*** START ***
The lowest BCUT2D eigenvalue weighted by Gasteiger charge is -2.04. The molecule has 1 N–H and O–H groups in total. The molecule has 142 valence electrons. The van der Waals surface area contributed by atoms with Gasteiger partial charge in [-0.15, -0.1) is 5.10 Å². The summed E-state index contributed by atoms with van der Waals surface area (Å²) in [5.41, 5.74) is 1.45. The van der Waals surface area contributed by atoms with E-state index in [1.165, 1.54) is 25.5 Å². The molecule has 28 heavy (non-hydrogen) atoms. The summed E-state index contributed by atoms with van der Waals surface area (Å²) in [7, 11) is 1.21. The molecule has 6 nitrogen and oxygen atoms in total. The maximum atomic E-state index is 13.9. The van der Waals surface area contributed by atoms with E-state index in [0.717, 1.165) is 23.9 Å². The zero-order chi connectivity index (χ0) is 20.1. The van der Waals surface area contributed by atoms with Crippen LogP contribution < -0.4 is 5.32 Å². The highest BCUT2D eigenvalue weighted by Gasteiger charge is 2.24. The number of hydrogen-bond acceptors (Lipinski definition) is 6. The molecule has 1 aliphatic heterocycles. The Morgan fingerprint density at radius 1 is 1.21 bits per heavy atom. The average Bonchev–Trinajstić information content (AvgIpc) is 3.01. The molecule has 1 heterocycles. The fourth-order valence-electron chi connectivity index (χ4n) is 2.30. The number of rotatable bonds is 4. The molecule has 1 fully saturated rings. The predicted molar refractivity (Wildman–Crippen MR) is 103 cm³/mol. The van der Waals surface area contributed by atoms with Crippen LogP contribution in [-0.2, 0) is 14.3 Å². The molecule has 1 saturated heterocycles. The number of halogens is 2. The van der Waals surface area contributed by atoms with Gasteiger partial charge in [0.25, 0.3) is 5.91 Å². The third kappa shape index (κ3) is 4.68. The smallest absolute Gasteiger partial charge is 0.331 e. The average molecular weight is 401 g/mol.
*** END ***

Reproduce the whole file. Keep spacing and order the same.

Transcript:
The lowest BCUT2D eigenvalue weighted by Gasteiger charge is -2.04. The molecule has 1 N–H and O–H groups in total. The molecule has 142 valence electrons. The van der Waals surface area contributed by atoms with Gasteiger partial charge in [-0.15, -0.1) is 5.10 Å². The summed E-state index contributed by atoms with van der Waals surface area (Å²) in [5.41, 5.74) is 1.45. The van der Waals surface area contributed by atoms with E-state index in [1.165, 1.54) is 25.5 Å². The molecule has 28 heavy (non-hydrogen) atoms. The summed E-state index contributed by atoms with van der Waals surface area (Å²) in [7, 11) is 1.21. The molecule has 6 nitrogen and oxygen atoms in total. The maximum atomic E-state index is 13.9. The van der Waals surface area contributed by atoms with E-state index in [0.717, 1.165) is 23.9 Å². The zero-order chi connectivity index (χ0) is 20.1. The van der Waals surface area contributed by atoms with Crippen LogP contribution < -0.4 is 5.32 Å². The highest BCUT2D eigenvalue weighted by Gasteiger charge is 2.24. The number of hydrogen-bond acceptors (Lipinski definition) is 6. The molecule has 1 aliphatic heterocycles. The Morgan fingerprint density at radius 1 is 1.21 bits per heavy atom. The average Bonchev–Trinajstić information content (AvgIpc) is 3.01. The molecule has 1 heterocycles. The fourth-order valence-electron chi connectivity index (χ4n) is 2.30. The number of rotatable bonds is 4. The molecule has 1 fully saturated rings. The predicted molar refractivity (Wildman–Crippen MR) is 103 cm³/mol. The van der Waals surface area contributed by atoms with Crippen LogP contribution in [-0.2, 0) is 14.3 Å². The molecule has 1 saturated heterocycles. The number of halogens is 2. The van der Waals surface area contributed by atoms with Gasteiger partial charge in [0.25, 0.3) is 5.91 Å². The third kappa shape index (κ3) is 4.68. The smallest absolute Gasteiger partial charge is 0.331 e. The average molecular weight is 401 g/mol.